During embryogenesis, the embryo is exposed to hypoxemia. Therefore, primitive hemoglobin has a higher affinity for oxygen than adult hemoglobin because it must provide all oxygenation to the body, and changes in the partial pressure of oxygen has been associated with globin switching [37, 38]. Our data suggest that the expression of embryonic globins might be more effectively rescuing the hypoxemia that is associated with critical anemia than the enhanced production of normal definitive erythroid cells. The hypoxic response is controlled by two transcriptional regulatory complexes called hypoxia inducible factors (HIFs). These link iron homeostasis and erythropoiesis by targeting EPO [5, 39]. Although a direct association between the HIFs and the expression of embryonic globins has not been described, EPO has been suggested to support primitive hematopoiesis and to increase the expression of embryonic globin during embryogenesis [40, 41]. Therefore, the high EPO concentration caused by hypoxia might be partially responsible for the expression of embryonic globins in this study.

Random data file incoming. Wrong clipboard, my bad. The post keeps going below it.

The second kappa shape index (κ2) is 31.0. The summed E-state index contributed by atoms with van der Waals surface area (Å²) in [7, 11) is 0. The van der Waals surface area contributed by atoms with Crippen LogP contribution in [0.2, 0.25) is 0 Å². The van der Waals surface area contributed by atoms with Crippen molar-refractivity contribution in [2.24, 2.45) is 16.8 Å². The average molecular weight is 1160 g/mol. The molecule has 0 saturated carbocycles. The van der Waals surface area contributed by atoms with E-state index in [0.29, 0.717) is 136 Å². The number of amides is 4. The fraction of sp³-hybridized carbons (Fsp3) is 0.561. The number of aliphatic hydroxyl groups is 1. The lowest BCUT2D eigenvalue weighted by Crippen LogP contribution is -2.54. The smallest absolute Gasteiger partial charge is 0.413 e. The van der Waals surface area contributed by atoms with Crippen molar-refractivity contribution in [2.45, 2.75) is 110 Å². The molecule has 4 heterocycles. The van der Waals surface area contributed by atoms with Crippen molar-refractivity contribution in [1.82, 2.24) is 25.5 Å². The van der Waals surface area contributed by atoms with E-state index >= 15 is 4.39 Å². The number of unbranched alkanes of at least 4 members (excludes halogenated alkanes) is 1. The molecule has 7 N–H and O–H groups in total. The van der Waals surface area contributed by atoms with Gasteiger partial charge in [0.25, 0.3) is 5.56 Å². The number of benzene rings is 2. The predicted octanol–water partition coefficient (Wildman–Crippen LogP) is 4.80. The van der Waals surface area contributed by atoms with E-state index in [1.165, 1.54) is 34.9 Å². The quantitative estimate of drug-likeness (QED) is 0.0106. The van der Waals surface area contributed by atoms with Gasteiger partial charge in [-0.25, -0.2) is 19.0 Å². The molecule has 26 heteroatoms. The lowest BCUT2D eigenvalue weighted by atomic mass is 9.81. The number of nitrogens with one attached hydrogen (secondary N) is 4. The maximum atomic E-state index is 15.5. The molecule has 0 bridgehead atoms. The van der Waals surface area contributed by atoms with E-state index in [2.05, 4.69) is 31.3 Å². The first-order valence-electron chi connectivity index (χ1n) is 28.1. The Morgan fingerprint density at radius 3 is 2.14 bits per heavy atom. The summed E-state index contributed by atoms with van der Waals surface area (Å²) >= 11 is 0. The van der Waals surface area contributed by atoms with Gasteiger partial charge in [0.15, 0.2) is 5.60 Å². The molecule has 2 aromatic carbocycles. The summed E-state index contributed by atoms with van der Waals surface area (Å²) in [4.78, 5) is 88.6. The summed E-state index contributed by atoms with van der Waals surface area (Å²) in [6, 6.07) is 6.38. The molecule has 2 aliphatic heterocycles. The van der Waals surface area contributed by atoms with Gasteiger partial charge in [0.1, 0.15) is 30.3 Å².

We confirmed that there were differences in expression patterns between the BM and liver, suggesting that cells in the liver originate in a different microenvironment, via a different mechanism and/or from a cell origin that is different from that in the BM. In fact, some hematopoiesis-related factors show different expression patterns between the E18.5 fetal BM and liver . Our ISH data indicate that a relatively large number of cells expressed embryonic globins in the liver whereas only a few cells expressed these mRNAs in the BM. qRT-PCR analysis also showed that the expression level of embryonic globin in the liver was higher than level in the BM (Additional file 2). Erythropoiesis in the BM may primarily produce definitive erythroid cells, and the primitive-type may originate from a small population of hematopoietic cells. The liver is associated with fetal hematopoiesis, including primitive erythropoiesis . These results may be related to the availability for quick induction of extramedullary hematopoiesis and the formation of a niche for primitive erythropoiesis in the liver.